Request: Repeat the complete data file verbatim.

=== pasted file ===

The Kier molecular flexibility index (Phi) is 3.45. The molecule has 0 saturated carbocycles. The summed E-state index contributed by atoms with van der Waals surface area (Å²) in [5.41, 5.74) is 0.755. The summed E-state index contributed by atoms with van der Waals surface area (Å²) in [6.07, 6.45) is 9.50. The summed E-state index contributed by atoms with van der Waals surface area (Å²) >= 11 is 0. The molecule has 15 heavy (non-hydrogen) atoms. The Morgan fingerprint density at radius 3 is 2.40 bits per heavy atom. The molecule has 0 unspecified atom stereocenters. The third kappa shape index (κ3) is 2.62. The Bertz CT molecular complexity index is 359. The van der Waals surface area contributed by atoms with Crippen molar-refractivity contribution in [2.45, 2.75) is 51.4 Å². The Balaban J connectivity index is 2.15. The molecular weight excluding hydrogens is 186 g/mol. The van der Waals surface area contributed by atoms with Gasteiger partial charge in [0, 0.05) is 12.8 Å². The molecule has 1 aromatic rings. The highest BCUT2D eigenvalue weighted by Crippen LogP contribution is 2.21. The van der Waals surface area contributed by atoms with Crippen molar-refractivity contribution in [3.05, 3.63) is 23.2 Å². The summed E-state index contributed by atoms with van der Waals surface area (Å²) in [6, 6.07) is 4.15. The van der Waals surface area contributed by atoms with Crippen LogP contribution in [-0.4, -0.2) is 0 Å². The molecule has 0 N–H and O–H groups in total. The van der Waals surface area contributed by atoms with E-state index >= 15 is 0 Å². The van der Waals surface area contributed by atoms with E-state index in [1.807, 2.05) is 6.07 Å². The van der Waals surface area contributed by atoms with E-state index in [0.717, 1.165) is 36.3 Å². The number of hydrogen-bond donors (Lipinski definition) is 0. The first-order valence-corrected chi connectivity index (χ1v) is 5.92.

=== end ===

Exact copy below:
The Kier molecular flexibility index (Phi) is 3.45. The molecule has 0 saturated carbocycles. The summed E-state index contributed by atoms with van der Waals surface area (Å²) in [5.41, 5.74) is 0.755. The summed E-state index contributed by atoms with van der Waals surface area (Å²) in [6.07, 6.45) is 9.50. The summed E-state index contributed by atoms with van der Waals surface area (Å²) >= 11 is 0. The molecule has 15 heavy (non-hydrogen) atoms. The Morgan fingerprint density at radius 3 is 2.40 bits per heavy atom. The molecule has 0 unspecified atom stereocenters. The third kappa shape index (κ3) is 2.62. The Bertz CT molecular complexity index is 359. The van der Waals surface area contributed by atoms with Crippen molar-refractivity contribution in [2.45, 2.75) is 51.4 Å². The Balaban J connectivity index is 2.15. The molecular weight excluding hydrogens is 186 g/mol. The van der Waals surface area contributed by atoms with Gasteiger partial charge in [0, 0.05) is 12.8 Å². The molecule has 1 aromatic rings. The highest BCUT2D eigenvalue weighted by Crippen LogP contribution is 2.21. The van der Waals surface area contributed by atoms with Crippen molar-refractivity contribution in [3.05, 3.63) is 23.2 Å². The summed E-state index contributed by atoms with van der Waals surface area (Å²) in [6, 6.07) is 4.15. The van der Waals surface area contributed by atoms with Crippen LogP contribution in [-0.4, -0.2) is 0 Å². The molecule has 0 N–H and O–H groups in total. The van der Waals surface area contributed by atoms with E-state index >= 15 is 0 Å². The van der Waals surface area contributed by atoms with E-state index in [1.807, 2.05) is 6.07 Å². The van der Waals surface area contributed by atoms with E-state index in [0.717, 1.165) is 36.3 Å². The number of hydrogen-bond donors (Lipinski definition) is 0. The first-order valence-corrected chi connectivity index (χ1v) is 5.92.